Friday, October 13, 2006

Doctor Without Heart

I went to the hospital today to visit the mother of one of Josie’s schoolmates who has just had a lumpectomy for Stage I breast cancer. While I was there, her doctor came to see her. She asked him about the results of her surgery and the histology report that he had received from the lab. Typical questions: “What grade was the tumor? What does Stage I mean? Is it curable?" His answer: “You don’t need to know. Just leave it to me.”

She tried asking him over and over again, in many different ways, for details of what the histology report said and whether her cancer was curable. At one point, she asked, “I read on the Internet that the survival rate for Stage I is 90-97%. What do you think?” His answer: “Don’t read the Internet. A little knowledge is a dangerous thing.”

I was watching my friend grasping for words of hope, even a hint of something positive from her doctor, or at least some basic information and facts about her condition. But instead of addressing her questions, he rolled his eyes, waved his hands in front of him as if deflecting the silliness of her questions, and treated her as if she were an ignorant child. I was shocked by his dismissive and disrespectful attitude.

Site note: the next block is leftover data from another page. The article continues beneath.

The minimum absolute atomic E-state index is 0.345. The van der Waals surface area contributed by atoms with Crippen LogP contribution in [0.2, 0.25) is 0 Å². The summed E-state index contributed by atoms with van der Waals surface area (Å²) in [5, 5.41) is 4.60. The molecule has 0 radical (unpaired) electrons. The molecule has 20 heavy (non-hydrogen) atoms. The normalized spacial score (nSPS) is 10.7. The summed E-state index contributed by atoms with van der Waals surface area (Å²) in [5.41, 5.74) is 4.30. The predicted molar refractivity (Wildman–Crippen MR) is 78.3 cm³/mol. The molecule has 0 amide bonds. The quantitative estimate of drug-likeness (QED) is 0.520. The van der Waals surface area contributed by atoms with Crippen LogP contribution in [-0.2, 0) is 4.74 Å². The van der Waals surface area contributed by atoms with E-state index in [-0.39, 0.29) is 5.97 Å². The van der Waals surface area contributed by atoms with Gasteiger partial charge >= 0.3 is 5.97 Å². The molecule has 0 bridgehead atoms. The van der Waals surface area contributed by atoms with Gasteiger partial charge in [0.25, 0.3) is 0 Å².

After about 15 minutes of her trying desperately to get him to tell her something, he finally said, “I can guarantee five years.” That left my friend thinking she had five years to live. Before he’d arrived, she’d been so upbeat and positive, saying, “Thank God it’s only Stage I!” She went from being relieved and hopeful to feeling despondent, thinking she could have only five years left.

I was so angry at the doctor, but I couldn’t interfere. All this woman needed was reassurances, even plain facts (Her chances of survival ARE in the 90s. Stage I breast cancer IS completely curable.). He didn’t need to tell her how many years she had to live. She wasn’t asking for that. He could’ve just said she had an excellent chance of beating her cancer and she had reason to hope for a normal life span. Why were these words so impossible for him to say? What was wrong with this doctor?

I plan to write a letter to him and to the medical association about this exchange I witnessed later, when my friend is no longer under his care. I don’t think he should be allowed to cause anyone else such anguish again. He might be a good surgeon. He just has no idea how to treat a patient as a human being. If he’s a good surgeon, then he should just do the surgery part and let another doctor handle the patient contact. If it were up to me, I wouldn’t let that man near a cancer patient again.

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